This is a lead seal. On one face is an inscription of text stating Athanasius's title. The other is a picture of Virgin Mary with Christ. This seal would have been placed on letters being sent from Athanasius I and would have signified the importance of the letters.
A steelyard weight with a high ranking official wearing a chlamys. Many other steelyard weights depicting people are emperors or empresses, suggesting the imperial authority and approval of the specific weight. Would have been used to measure traded items.
Brick Stamp representing Emperor Theoderic from the Aurelian Wall.
This is a square byzantine weight made of bronze. In trade, standardized weights such as this were used to measure out a certain quantity of a good.
This is a Viking key made of steel. It would have been used with a padlock. The design is originally Roman, and the key was made before the wealth and conquest of the Viking Age.
A guide dedicated to Chaucer's son on how to use an astrolabe, a precursor to the compass, written in English.
This 14th century horse bit is ornately decorated and is marked with the crest of two Catalan families.
This is a tool used for sealing. A small disk would be sandwiched in and then hammered to imprint an image (this particular boulloterion has St. Nicholas). Seals were used to legitimize official documents.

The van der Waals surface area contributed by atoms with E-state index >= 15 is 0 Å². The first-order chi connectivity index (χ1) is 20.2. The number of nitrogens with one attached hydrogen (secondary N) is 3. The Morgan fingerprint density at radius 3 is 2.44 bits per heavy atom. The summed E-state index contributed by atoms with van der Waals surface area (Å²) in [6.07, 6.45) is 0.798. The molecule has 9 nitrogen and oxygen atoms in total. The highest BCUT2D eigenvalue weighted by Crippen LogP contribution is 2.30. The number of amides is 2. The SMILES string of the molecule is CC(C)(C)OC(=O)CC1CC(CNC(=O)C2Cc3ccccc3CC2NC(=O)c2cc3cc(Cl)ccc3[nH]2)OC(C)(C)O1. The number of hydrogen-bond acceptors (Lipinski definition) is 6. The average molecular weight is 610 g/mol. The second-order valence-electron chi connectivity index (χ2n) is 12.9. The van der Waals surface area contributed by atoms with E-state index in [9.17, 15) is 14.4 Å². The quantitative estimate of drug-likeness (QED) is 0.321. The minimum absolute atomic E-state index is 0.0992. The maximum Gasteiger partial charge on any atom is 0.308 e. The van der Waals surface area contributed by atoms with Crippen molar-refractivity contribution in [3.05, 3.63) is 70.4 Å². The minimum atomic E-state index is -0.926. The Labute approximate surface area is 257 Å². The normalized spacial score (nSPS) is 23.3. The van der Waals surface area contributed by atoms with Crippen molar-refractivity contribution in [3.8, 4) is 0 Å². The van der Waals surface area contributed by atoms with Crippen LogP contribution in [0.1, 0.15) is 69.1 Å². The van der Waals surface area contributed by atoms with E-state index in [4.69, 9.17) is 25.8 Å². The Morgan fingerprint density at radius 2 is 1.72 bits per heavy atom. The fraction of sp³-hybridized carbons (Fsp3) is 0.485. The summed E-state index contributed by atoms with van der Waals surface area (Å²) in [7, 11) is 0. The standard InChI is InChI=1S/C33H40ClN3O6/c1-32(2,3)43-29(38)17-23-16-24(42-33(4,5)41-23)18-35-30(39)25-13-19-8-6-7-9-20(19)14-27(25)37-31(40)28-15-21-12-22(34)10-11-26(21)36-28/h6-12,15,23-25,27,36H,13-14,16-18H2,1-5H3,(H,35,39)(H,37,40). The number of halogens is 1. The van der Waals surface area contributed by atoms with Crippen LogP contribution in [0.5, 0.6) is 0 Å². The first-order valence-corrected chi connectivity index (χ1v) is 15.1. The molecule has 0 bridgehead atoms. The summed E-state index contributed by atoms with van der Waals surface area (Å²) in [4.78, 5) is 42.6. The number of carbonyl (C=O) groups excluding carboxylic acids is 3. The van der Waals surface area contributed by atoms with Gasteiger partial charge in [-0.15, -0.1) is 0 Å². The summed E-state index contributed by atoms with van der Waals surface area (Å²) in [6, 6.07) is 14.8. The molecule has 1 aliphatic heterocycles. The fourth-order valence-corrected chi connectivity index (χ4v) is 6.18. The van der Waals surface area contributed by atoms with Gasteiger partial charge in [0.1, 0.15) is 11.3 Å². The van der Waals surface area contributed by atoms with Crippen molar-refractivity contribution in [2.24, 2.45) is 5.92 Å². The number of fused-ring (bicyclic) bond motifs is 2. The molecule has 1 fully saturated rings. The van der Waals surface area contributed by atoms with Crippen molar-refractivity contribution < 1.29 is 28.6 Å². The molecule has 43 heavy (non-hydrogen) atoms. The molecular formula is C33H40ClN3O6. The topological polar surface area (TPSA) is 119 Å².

A bell that would have been attached to a horse's harness.
Our Tools of Travel room offers us a snapshot of travel in a variety of different contexts. Describing a non-instrument or utensil as something that is a tool is always challenging, but upon closer examination of our objects, we've come together with a selection that embodies the practicality of a tool in the greater context of an item that represents travel. The horse related items provide an apparent sense of travel through the type of animal that they are made for, but the seals, stamps and key for instance correlate to travel in an indirect, but just as clear manner, in that they all embody the idea of "use" in their purpose, and they all affect things that are in constant motion. Possible the most important object in the gallery for travel, the astrolabe was the precursor to the compass and opened the seas to better navigation of open water away from the shore.
Along with their value as tools for travel, many of these objects double as symbols of power of the owners. The officials' tools signified their importance in medieval society and created a sense of legality to their actions. The ornate designs on the bell and the horse bit indicate that the owners were wealthy and did not use these objects simply for their utility but also for their asthetic appeal.